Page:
Gordie Howe, considered one of the NHL’s greatest players and ambassadors, died Friday at 88.
“His nickname says it all: Mr. Hockey,” said Calgary Flames president of hockey operations Brian Burke. “His impact and legacy are both as broad as his shoulders.”
Howe, who turned 88 in March, had been diagnosed with dementia in 2012. He had previously taken care of his wife, Colleen, until she died from complications of Pick’s Disease, a form of dementia, in 2009.
During Howe’s peak years in the 1950s and 1960s, he seemed more popular than his sport. Howe was often featured in newsreels. The late Detroit Red Wings general manager Jack Adams called Howe “the Babe Ruth of hockey.” His fame stretched beyond the confines of the sports pages. His exploits were written about in Lookmagazine.
Famed NBC broadcaster Mike Emrick said Howe did as much for the NHL as an ambassador as he did on the ice, where he was the second-leading goal scorer in league history.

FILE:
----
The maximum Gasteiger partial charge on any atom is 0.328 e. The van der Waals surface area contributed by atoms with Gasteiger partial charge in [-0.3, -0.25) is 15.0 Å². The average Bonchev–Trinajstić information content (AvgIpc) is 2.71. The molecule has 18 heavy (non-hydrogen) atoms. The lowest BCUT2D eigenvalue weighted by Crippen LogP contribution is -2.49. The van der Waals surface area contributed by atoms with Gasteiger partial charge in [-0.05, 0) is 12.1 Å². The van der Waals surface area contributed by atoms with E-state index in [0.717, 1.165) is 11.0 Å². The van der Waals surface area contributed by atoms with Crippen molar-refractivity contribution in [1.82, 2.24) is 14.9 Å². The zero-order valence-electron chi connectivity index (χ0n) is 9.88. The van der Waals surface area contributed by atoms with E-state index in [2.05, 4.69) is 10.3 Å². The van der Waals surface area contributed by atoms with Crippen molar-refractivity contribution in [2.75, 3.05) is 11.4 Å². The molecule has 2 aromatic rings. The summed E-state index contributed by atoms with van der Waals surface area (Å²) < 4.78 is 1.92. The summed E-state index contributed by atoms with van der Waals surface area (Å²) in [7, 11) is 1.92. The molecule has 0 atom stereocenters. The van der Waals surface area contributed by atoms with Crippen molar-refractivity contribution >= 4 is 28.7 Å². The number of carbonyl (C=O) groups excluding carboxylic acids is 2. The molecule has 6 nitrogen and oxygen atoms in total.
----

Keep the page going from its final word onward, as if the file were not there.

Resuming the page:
“What he did for the sport in the U.S. – during its several eras of growth – was to epitomize the humility and friendliness of hockey athletes.” Emrick said. “People came up to Gordie Howe because they knew they could. And they would walk away with a smile on their face, just like they expected to.”
According to legendary coach Scotty Bowman, those who played against Howe “thought he was close to Superman.”
Former NHL and World Hockey Association coach Harry Neale has long said that Howe is the best all-around player in NHL history. Howe played his first game in the NHL for the Detroit Red Wings in 1946 at age 18, and played his last game for the Hartford Whalers at age 52 in 1980.
“He has been omnipresent forever,” said former NHL player Ray Ferraro in a recent radio interview.
Counting his time in both the NHL and World Hockey Association, Howe played 32 pro seasons.
SOURCE: Kevin Allen
USA TODAY Sports